Categories Lighting

LED Lights Will Help Reduce Blackouts this Summer

Blackouts suck! It is one thing if a storm knocks out power when a tree blows over electricity cables. On the east coast, I have experienced power loss one or more times each winter at our home outside of Philadelphia, but the power is typically restored within a few hours or a day, subject to the level of damage.

Waiting to replace traditional commercial lights with energy-efficient LEDs may now become more of a collective call to action than an individual business decision based on Return on Investment. To date businesses have evaluated the savings opportunities with commercial LED lights relative to their own financial situation. Investing $100,000 may save $33,000 or more each year, which yields a favorable 33 percent or greater ROI and paybacks in three years or less. The disruptive LED technology has not been adopted in America at the levels of other countries in Europe and Asia, in part because our US cost of energy is less expensive than in many other countries.

Now, states like California are literally reaching capacity on their power supply relative to demand. Over the summer, when peak loads are at the highest, given the combination of air conditioning and the lights at homes and offices, the power situation is becoming dire. The summer afternoons create the most risk, because the electricity consumption is high at both homes and offices when some employees head to their residences where they proceed to turn on lights, air conditioning, TVs, etc. This added demand will shut down the grid for more than just the time it takes to chain saw a tree off of an east coast fallen power line. Some insiders predict that blackouts could last for multiple days or longer.

We collectively have an opportunity to accelerate energy intelligence to reduce the risk of blackouts by changing our lights. What is good for the grid is also good for each business and the planet.

With 1.341 lbs of CO2 emissions reduced for every kWh saved, changing the lights to LEDs never looked brighter and more responsible, when it comes to environmental stewardship.

For companies that do not have funds budgeted some LED lighting manufacturers, like Independence LED offer $0 upfront cost financing with cash-flow positive results from the start. The financing programs provide business owners with the opportunity to act now vs wait until the less efficient existing lights go out, or the building goes dark in a black out. Saving 50 percent or more on the energy consumption for each commercial building aggregates into a massive positive impact since over 20 percent of US building energy is typically used in the ceiling for illumination. Buildings overall account for about 40 percent of US energy consumption, so changing the lights makes sense on many levels.

Here is some support information from ABC News on March 19th.

“For the first time since January, rolling blackouts were ordered in California today, turning out the lights in approximately 500,000 homes, including some in Beverly Hills.

Officials at California’s Independent System Operator (ISO), which monitors the state’s power grid, called a Stage Three alert at midday because of increased temperatures, a higher power demand and a lack of electricity from the Northwest.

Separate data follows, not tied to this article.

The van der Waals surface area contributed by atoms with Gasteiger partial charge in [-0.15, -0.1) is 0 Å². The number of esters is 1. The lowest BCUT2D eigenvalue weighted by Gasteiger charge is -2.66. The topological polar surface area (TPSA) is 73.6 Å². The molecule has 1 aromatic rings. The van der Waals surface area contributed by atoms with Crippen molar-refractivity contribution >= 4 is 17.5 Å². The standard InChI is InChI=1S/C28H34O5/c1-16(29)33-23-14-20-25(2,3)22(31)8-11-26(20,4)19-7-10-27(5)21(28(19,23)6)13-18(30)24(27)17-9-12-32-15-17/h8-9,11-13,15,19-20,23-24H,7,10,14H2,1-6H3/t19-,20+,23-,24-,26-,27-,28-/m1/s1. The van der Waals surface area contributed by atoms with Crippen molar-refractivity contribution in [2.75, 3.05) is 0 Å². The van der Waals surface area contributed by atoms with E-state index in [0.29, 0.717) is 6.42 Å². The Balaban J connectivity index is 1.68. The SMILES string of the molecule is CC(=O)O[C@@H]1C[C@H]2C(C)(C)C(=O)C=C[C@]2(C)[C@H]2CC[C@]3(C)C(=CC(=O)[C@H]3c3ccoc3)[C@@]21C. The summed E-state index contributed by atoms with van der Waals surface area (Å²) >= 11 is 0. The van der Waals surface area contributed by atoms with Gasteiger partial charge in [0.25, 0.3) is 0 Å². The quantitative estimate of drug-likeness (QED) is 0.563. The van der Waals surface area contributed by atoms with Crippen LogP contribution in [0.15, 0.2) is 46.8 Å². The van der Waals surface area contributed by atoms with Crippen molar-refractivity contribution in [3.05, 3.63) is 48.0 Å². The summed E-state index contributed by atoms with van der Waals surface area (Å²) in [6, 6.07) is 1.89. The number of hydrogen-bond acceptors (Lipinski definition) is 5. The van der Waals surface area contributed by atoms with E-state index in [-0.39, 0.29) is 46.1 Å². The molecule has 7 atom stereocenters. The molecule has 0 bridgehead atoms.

Further complicating the situation was the closure of two power plants.”

As the general election of the presidential race heats up, we’ll see if either Donald Trump or Hillary Clinton address electricity demand and call for Americans to look up at their ceilings and seriously consider changing their lights to LEDs.

Categories Lighting

Standardization and Testing of LED Light Sources for the Sake of Interchangeability

The Zhaga consortium is a global cooperation among lighting companies. Their objective is to develop specifications that can enable interchangeability of LED light sources made by different manufacturers.

Zhaga intends to develop specifications for LED light sources that can be used globally in a wide range of general lighting applications. The consortium has adopted a collaborative standardization approach, and for the past three years it has been holding frequent meetings around the globe to facilitate member participation and rapid development of these specifications.

Each Zhaga specification is called a “Book”. The process of developing a book begins with one or more member companies proposing an LED light source, intended for a specific application or with particular features, that they would like to see standardized for interchangeability. Technical Input from member companies is then collected and merged into a common design proposal for interchangeability. From that point, requirements can begin to be written and prototypes are built as part of the specification development. The process ends with the approval of a new specification by the consortium members and each new specification is assigned a unique “Book” number (e.g. Book 2, Book 3, etc.). This whole process is repeated for each new LED light source that is proposed for interchangeability standardization.

For the purpose of Zhaga, an LED light source is always considered to be the combination of an LED module (or modules) and its associated LED driver (aka electronic control gear) and is referred to as an “LED light engine” (LLE). Depending on whether the LED driver shares a common housing with the module or if the driver is provided in a housing independent from the module, the LLE may be categorized as “Integrated ECG type” or “Separate ECG type” respectively. For this reason, Zhaga Books address the interchangeability of the complete LLE in a luminaire from a system approach.